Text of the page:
Political Jesus

by Herb Montgomery | May 17, 2018

Jesus on a cross with angry bigoted, racist, and homophobic protestors

Artwork Credit: Ali Montgomery


“Jesus was political. Neither he nor those whom he cared about could afford to ignore the systems of injustice and oppression damaging real human lives.”

“After John was put in prison, Jesus went into Galilee, proclaiming the good news of God. ‘The time has come,’ he said. ‘The kingdom of God has come near. Repent and believe the good news!’” (Mark 1:14-15, emphasis added.)

Two weeks ago I stated, “Politics answers the question of who gets what. So Jesus was not a religious figure as much as he was a political one. He did not fundamentally challenge his Jewish religion . . . Jesus’ teachings centered the poor and gave them the entire ‘kingdom.’ Jesus’ teachings were political.” I want to follow up on that statement a bit this week. 

It’s important to define the term “politics.” “When I use the term ‘political,’” I said last week, “I don’t mean partisan. Politics means related to the polis, the members of a community. Whenever you have two or more people doing life together, you have politics. Politics answers the question of who gets what.” So when I say political this week, I don’t mean who’s running for a political office. I’m referring to the question of how, within the polis, means of survival and thriving are justly, equitably distributed—the question of who gets what.  

Jesus’ teachings were deeply political. He didn’t go around getting people to say a special prayer so they can go to heaven when they die. Rather, he taught survival and liberation for those scratching out an existence in a type of living hell here, now, today. His teachings were not exclusively focused on post mortem destinations but threatened the political and economic structures of his society. He was calling for a new social order now. 

We see this present politics in his predecessor, John. John, as our featured text states, was put in prison like the prophets of old, for speaking truth to power. Even today, people are not put in prison for what they believe happens after we die. They are imprisoned for threatening political and economic systems that prop up the privilege and power of the elite. Religious teachings that only focus on the afterlife have been coopted throughout history to legitimate oppressive economic and political structures of subjugation and exploitation. These are the teachings and teachers who “fool” us and leave us passive in the face of injustice, even as we believe ourselves to be religiously faithful. We do not find this type of teaching in either John’s nor Jesus’ teachings.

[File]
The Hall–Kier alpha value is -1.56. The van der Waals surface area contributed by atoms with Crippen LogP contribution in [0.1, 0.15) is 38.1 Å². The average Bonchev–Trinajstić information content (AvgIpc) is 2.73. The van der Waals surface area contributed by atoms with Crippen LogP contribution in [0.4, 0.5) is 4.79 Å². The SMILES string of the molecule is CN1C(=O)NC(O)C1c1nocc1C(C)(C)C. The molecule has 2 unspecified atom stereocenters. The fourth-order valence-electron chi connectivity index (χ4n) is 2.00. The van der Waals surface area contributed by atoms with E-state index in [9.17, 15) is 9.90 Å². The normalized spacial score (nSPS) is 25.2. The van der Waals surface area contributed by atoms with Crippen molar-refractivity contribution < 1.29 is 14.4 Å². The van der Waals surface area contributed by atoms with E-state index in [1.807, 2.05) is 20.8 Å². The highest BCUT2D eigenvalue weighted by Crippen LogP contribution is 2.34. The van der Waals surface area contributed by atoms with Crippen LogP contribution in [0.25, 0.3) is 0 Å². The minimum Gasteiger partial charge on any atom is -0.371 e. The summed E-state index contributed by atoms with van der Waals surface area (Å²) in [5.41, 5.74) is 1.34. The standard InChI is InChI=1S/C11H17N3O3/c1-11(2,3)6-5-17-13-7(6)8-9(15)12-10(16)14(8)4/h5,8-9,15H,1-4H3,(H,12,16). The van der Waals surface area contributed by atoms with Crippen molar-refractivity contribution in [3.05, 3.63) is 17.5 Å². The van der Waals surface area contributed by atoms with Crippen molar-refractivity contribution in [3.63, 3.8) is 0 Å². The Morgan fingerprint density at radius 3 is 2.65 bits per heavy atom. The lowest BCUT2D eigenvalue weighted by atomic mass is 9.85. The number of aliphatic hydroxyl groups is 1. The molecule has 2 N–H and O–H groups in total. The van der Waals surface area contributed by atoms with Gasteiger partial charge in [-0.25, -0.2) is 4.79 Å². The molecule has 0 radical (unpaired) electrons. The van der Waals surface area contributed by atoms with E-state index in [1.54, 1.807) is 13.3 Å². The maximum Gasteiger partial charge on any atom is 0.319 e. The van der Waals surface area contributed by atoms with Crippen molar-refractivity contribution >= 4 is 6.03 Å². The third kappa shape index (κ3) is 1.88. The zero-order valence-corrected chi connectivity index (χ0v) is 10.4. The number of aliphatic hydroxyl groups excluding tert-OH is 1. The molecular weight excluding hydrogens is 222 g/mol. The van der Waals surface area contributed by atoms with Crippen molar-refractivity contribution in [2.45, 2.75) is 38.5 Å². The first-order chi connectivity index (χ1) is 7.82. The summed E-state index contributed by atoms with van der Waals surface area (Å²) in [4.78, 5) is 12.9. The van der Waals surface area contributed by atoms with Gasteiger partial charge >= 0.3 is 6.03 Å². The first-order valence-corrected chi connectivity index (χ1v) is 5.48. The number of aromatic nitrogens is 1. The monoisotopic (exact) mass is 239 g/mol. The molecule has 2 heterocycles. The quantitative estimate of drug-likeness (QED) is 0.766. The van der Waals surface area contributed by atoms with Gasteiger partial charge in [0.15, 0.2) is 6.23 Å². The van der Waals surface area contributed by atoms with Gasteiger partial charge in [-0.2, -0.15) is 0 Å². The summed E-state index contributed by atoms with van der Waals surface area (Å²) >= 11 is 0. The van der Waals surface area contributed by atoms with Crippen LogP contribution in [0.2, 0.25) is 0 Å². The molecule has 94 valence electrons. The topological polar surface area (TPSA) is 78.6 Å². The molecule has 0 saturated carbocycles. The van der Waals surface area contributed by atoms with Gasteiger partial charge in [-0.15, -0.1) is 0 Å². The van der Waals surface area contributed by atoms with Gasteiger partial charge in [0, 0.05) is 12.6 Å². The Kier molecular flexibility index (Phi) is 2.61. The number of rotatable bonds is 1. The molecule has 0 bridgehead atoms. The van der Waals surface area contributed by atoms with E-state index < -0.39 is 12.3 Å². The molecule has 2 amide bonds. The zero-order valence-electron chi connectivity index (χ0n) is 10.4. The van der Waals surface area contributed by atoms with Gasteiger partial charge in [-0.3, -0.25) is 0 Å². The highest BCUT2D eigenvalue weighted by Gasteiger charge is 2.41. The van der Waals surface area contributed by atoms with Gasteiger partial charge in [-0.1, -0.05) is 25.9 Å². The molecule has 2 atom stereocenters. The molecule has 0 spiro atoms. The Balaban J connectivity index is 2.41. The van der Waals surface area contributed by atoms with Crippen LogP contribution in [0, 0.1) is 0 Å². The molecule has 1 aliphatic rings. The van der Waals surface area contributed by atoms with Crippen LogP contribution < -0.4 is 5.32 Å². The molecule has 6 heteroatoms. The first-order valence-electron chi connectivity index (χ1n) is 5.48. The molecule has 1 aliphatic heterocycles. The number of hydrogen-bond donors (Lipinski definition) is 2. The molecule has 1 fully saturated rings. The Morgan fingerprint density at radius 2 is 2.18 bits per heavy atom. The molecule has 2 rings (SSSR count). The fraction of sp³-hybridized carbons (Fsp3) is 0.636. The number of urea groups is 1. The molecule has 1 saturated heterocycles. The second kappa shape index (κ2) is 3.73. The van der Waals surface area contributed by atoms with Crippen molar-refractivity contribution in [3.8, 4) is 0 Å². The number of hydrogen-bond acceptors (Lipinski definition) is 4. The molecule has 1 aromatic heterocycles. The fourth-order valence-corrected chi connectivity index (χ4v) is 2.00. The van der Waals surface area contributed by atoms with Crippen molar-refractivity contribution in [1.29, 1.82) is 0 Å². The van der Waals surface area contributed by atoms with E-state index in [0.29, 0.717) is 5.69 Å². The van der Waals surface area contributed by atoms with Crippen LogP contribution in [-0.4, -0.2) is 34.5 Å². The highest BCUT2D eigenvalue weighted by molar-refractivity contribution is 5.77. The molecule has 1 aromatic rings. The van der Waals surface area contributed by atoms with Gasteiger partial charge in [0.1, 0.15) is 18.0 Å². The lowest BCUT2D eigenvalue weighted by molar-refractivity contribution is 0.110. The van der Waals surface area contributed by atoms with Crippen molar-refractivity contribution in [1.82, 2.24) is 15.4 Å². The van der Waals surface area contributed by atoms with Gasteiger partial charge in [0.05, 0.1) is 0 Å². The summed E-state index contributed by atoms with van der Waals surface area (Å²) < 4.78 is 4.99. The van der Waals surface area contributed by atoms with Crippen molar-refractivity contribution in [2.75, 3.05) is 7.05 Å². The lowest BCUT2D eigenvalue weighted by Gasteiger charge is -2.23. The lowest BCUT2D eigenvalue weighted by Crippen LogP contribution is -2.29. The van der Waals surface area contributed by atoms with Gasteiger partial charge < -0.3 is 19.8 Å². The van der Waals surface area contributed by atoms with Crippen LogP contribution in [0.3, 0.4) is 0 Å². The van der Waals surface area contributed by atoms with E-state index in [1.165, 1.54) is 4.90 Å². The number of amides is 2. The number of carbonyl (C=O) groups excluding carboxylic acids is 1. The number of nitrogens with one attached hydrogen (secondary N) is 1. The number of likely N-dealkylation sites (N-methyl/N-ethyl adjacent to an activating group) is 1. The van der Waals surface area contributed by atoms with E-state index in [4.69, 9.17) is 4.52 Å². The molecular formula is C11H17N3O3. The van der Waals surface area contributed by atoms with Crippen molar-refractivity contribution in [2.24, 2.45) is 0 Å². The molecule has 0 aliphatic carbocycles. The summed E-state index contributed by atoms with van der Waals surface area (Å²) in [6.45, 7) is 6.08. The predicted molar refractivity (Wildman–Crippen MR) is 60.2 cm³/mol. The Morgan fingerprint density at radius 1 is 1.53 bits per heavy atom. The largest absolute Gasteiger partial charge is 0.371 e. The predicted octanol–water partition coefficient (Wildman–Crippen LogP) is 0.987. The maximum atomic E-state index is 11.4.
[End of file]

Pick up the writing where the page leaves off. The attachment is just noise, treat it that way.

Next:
John was arrested for his teachings, and Jesus’ death was a political death as well. One commentator states, “Crucifixion was and remained a political and m  ilitary punishment . . . Among the Romans it was inflicted above all on the lower classes, i.e, the slaves, violent criminals, and the unruly [think political protestors] elements in rebellious provinces not least Judea . . . These were primarily people who on the whole had no rights, in other words, groups whose development had to be suppressed by all possible means to safeguard law and order in the state” (Martin Hengel, Crucifixion, p. 86).

Notice that last phrase, “to safeguard law and order.” Things haven’t changed all that much. In the United States, The Anglo-Saxon ethnic origin myth, White supremacy, Manifest Destiny, slavery, and segregation have all evolved despite the US civil rights movement into a system of mass incarceration that targets people of color in the name of ‘law and order’ (see Stand Your Ground by Kelly Brown Douglas, The New Jim Crow by Michelle Alexander, and White Rage by Carol Anderson).

In Jesus’ society and culture, crucifixion penalized political protest and/or subversive threats to the status quo. In Mark’s version of the Jesus story, Jesus takes his teachings from the margins of Galilee all the way to the center of his own political and economic structure, the door step of Caiaphas the high priest himself—The Temple State.

I understood this a new way last week when the Rev. Dr. Raphael Warnock spoke on the life of James Hal Cone at Cone’s deeply moving funeral at The Riverside Church in New York City. (If you have not had a chance to watch the service yourself, you can watch the replay online). Dr. Warnock chose Amos 7:10 for his eulogy:

“Then Amaziah the priest of Bethel sent a message to Jeroboam king of Israel: ‘Amos is raising a conspiracy against you in the very heart of Israel. The land cannot bear all his words.’”

This passage not only rightly applies to Cone, but also helps us to see Jesus in his own political tradition as well. Jesus stood in the Jewish prophetic tradition of speaking truth to power alongside of and in solidarity with the oppressed. When rescued from domesticated and house-broken interpretations, the Jesus story in the synoptic gospels (Matthew, Mark, and Luke) is deeply political. Jesus wasn’t running for some office within a political party or as a Pharisee or Sadducee seeking a spot on the Sanhedrin. He was political because he lived and taught in deep solidarity with the oppressed of his time and had compassionate concern for those exploited by the politics of his day: